U.S. Congress Passed Resolution

Did you know?

On July 14, 2016, The U.S House unanimously passes resolution urging Germany to pay restitution for all the necessary care for victims of the Holocaust.

The bill passed by a vote of 363-0, ensuring that every Holocaust survivor receives all the prescribed medical, home and mental care along with other vital services necessary to live the rest of their days in dignity.

Read below for the concurrent resolution.

S. CON. RES. 46


Whereas the annihilation of 6,000,000 Jews during the Holocaust and the murder of millions of others by the Nazi German state constitutes one of the most tragic and heinous crimes in human history;

Whereas hundreds of thousands of Jews survived persecution by the Nazi regime despite being imprisoned, subjected to slave labor, moved into ghettos, forced to live in hiding or under false identity or curfew, or required to wear the “yellow star”;

Whereas in fear of the oncoming Nazi Einsatzgruppen, or “Nazi Killing Squads”, and the likelihood of extermination, hundreds of thousands of Jewish Nazi victims fled for their lives;

Whereas whatever type of persecution suffered by Jews during the Holocaust, the common thread that binds Holocaust victims is that they were targeted for extermination and they lived with a constant fear for their lives and the lives of their loved ones;

Whereas Holocaust victims immigrated to the United States from Europe, the Middle East, North Africa, and the former Soviet Union between 1933 and the date of adoption of this resolution;

Whereas it is estimated that there are at least 100,000 Holocaust victims living in the United States and approximately 500,000 Holocaust victims living around the world, including child survivors of the Holocaust;

Whereas tens of thousands of Holocaust victims are at least 80 years old, and the number of surviving Holocaust victims is diminishing;

Whereas at least 50 percent of Holocaust victims alive today will pass away within the next decade, and those living victims are becoming frailer and have increasing health and welfare needs;

Whereas Holocaust victims throughout the world continue to suffer from permanent physical and psychological injuries and disabilities and live with the emotional scars of a systematic genocide against the Jewish people;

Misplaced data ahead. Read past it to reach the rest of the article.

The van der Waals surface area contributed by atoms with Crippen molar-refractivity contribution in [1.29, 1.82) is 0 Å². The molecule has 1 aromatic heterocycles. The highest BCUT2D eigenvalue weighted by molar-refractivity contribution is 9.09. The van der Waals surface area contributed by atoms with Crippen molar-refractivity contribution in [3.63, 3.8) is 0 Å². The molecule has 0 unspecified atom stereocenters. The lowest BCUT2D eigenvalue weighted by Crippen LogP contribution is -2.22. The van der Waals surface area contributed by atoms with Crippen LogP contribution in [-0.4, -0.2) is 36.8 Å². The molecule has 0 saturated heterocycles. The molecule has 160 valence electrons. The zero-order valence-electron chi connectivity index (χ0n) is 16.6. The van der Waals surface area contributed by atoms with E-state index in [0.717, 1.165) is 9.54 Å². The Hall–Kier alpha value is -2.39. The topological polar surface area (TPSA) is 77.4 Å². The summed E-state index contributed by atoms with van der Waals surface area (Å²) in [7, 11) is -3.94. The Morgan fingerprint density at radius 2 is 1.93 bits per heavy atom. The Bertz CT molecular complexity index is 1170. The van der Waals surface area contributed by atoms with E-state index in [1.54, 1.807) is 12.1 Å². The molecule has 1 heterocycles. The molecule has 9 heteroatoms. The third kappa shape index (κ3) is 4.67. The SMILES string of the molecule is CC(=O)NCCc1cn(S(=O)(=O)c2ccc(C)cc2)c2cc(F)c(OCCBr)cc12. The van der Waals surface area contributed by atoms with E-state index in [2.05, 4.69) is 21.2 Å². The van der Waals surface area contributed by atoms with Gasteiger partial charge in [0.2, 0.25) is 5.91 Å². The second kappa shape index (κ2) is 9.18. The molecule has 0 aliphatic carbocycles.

Whereas many of the emotional and psychological scars of Holocaust victims are exacerbated in the old age of the Holocaust victims;

Whereas the past haunts and overwhelms many aspects of the lives of Holocaust victims when their health fails them;

Whereas Holocaust victims suffer particular trauma when their emotional and physical circumstances force them to leave the security of their homes and enter institutional or other group living residential facilities;

Whereas tens of thousands of Holocaust victims live in poverty and cannot afford, and do not receive, sufficient medical care, home care, mental health care, medicine, food, transportation, and other vital life-sustaining services that allow individuals to live their final years with comfort and dignity;

Whereas Holocaust victims often lack family support networks and require social worker-supported case management in order to manage their daily lives and access government-funded services;

Whereas in response to a letter sent by Members of Congress to the Minister of Finance of Germany in December 2015 relating to increased funding for Holocaust victims, German officials acknowledged that “recent experience has shown that the care financed by the German Government to date is insufficient” and that “it is imperative to expand these assistance measures quickly given the advanced age of many of the affected persons”;

Whereas German Chancellor Konrad Adenauer acknowledged, in 1951, the responsibility of Germany to provide moral and financial compensation to Holocaust victims worldwide;

Whereas every successive German Chancellor has reaffirmed that acknowledgment, including Chancellor Angela Merkel, who, in 2007, reaffirmed that “only by fully accepting its enduring responsibility for this most appalling period and for the cruelest crimes in its history, can Germany shape the future”;

Whereas, in 2015, the spokesperson of Chancellor Angela Merkel confirmed that “all Germans know the history of the murderous race mania of the Nazis that led to the break with civilization that was the Holocaust … we know the responsibility for this crime against humanity is German and very much our own”; and

Whereas Congress believes it is the moral and historical responsibility of Germany to comprehensively, permanently, and urgently provide resources for the medical, mental health, and long-term care needs of all Holocaust victims: Now, therefore, be it

Resolved by the Senate (the House of Representatives concurring), That Congress—

(1) acknowledges the financial and moral commitment of the Federal Republic of Germany over the past seven decades to provide a measure of justice for Holocaust victims; and

(2) supports the goal of ensuring that all Holocaust victims in the United States and around the world are able to live with dignity, comfort, and security in their remaining years.

Passed the Senate July 14, 2016.